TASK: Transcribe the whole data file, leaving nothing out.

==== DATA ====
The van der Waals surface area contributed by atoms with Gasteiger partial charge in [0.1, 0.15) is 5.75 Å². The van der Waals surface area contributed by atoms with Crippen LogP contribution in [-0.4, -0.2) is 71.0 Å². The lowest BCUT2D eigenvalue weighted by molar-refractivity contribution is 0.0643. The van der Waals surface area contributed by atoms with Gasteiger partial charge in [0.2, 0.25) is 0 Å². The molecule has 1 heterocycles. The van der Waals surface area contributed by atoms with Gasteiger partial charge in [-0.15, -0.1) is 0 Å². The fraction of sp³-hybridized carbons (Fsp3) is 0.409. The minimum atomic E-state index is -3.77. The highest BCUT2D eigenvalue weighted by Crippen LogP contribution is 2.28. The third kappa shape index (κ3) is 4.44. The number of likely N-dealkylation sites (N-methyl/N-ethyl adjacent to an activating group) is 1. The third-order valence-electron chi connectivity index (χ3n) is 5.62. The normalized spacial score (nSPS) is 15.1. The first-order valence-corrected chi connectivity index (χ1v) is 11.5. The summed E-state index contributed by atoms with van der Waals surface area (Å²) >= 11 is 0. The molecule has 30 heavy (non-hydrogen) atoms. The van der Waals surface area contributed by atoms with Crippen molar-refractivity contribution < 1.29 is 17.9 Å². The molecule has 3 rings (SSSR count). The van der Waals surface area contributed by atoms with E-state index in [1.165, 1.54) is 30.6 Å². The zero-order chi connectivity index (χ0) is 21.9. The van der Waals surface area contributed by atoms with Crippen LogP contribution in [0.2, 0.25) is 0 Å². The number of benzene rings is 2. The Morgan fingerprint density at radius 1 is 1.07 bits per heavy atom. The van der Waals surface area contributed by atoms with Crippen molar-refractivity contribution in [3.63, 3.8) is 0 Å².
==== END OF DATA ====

The van der Waals surface area contributed by atoms with Gasteiger partial charge in [0.1, 0.15) is 5.75 Å². The van der Waals surface area contributed by atoms with Crippen LogP contribution in [-0.4, -0.2) is 71.0 Å². The lowest BCUT2D eigenvalue weighted by molar-refractivity contribution is 0.0643. The van der Waals surface area contributed by atoms with Gasteiger partial charge in [0.2, 0.25) is 0 Å². The molecule has 1 heterocycles. The van der Waals surface area contributed by atoms with Gasteiger partial charge in [-0.15, -0.1) is 0 Å². The fraction of sp³-hybridized carbons (Fsp3) is 0.409. The minimum atomic E-state index is -3.77. The highest BCUT2D eigenvalue weighted by Crippen LogP contribution is 2.28. The third kappa shape index (κ3) is 4.44. The number of likely N-dealkylation sites (N-methyl/N-ethyl adjacent to an activating group) is 1. The third-order valence-electron chi connectivity index (χ3n) is 5.62. The normalized spacial score (nSPS) is 15.1. The first-order valence-corrected chi connectivity index (χ1v) is 11.5. The summed E-state index contributed by atoms with van der Waals surface area (Å²) >= 11 is 0. The molecule has 30 heavy (non-hydrogen) atoms. The van der Waals surface area contributed by atoms with Crippen molar-refractivity contribution < 1.29 is 17.9 Å². The molecule has 3 rings (SSSR count). The van der Waals surface area contributed by atoms with E-state index in [1.165, 1.54) is 30.6 Å². The zero-order chi connectivity index (χ0) is 21.9. The van der Waals surface area contributed by atoms with Crippen LogP contribution in [0.2, 0.25) is 0 Å². The number of benzene rings is 2. The Morgan fingerprint density at radius 1 is 1.07 bits per heavy atom. The van der Waals surface area contributed by atoms with Crippen molar-refractivity contribution in [3.63, 3.8) is 0 Å².